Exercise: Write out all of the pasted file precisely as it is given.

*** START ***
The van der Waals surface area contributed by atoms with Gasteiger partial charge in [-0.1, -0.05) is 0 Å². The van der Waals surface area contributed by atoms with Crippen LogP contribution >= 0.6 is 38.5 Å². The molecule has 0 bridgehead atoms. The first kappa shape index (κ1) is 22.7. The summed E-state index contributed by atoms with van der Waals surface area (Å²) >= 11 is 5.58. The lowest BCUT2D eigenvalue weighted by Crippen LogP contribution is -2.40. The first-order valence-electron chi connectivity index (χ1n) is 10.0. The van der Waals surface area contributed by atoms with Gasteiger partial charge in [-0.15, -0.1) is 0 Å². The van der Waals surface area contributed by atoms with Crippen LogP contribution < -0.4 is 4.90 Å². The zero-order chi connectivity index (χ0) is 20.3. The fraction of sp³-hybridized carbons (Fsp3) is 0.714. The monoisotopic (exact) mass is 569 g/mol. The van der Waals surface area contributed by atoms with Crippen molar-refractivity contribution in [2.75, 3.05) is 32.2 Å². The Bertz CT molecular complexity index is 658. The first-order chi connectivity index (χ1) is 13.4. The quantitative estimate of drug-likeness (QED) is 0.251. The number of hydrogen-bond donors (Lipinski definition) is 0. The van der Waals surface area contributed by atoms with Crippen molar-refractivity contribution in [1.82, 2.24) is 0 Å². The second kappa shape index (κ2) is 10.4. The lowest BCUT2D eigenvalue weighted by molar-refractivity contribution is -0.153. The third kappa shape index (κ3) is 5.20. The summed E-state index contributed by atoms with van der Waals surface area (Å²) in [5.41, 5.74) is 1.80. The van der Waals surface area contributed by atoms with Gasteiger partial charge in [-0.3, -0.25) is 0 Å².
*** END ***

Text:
The van der Waals surface area contributed by atoms with Gasteiger partial charge in [-0.1, -0.05) is 0 Å². The van der Waals surface area contributed by atoms with Crippen LogP contribution >= 0.6 is 38.5 Å². The molecule has 0 bridgehead atoms. The first kappa shape index (κ1) is 22.7. The summed E-state index contributed by atoms with van der Waals surface area (Å²) >= 11 is 5.58. The lowest BCUT2D eigenvalue weighted by Crippen LogP contribution is -2.40. The first-order valence-electron chi connectivity index (χ1n) is 10.0. The van der Waals surface area contributed by atoms with Gasteiger partial charge in [-0.15, -0.1) is 0 Å². The van der Waals surface area contributed by atoms with Crippen LogP contribution < -0.4 is 4.90 Å². The zero-order chi connectivity index (χ0) is 20.3. The fraction of sp³-hybridized carbons (Fsp3) is 0.714. The monoisotopic (exact) mass is 569 g/mol. The van der Waals surface area contributed by atoms with Crippen molar-refractivity contribution in [2.75, 3.05) is 32.2 Å². The Bertz CT molecular complexity index is 658. The first-order chi connectivity index (χ1) is 13.4. The quantitative estimate of drug-likeness (QED) is 0.251. The number of hydrogen-bond donors (Lipinski definition) is 0. The van der Waals surface area contributed by atoms with Crippen molar-refractivity contribution in [1.82, 2.24) is 0 Å². The second kappa shape index (κ2) is 10.4. The lowest BCUT2D eigenvalue weighted by molar-refractivity contribution is -0.153. The third kappa shape index (κ3) is 5.20. The summed E-state index contributed by atoms with van der Waals surface area (Å²) in [5.41, 5.74) is 1.80. The van der Waals surface area contributed by atoms with Gasteiger partial charge in [-0.3, -0.25) is 0 Å².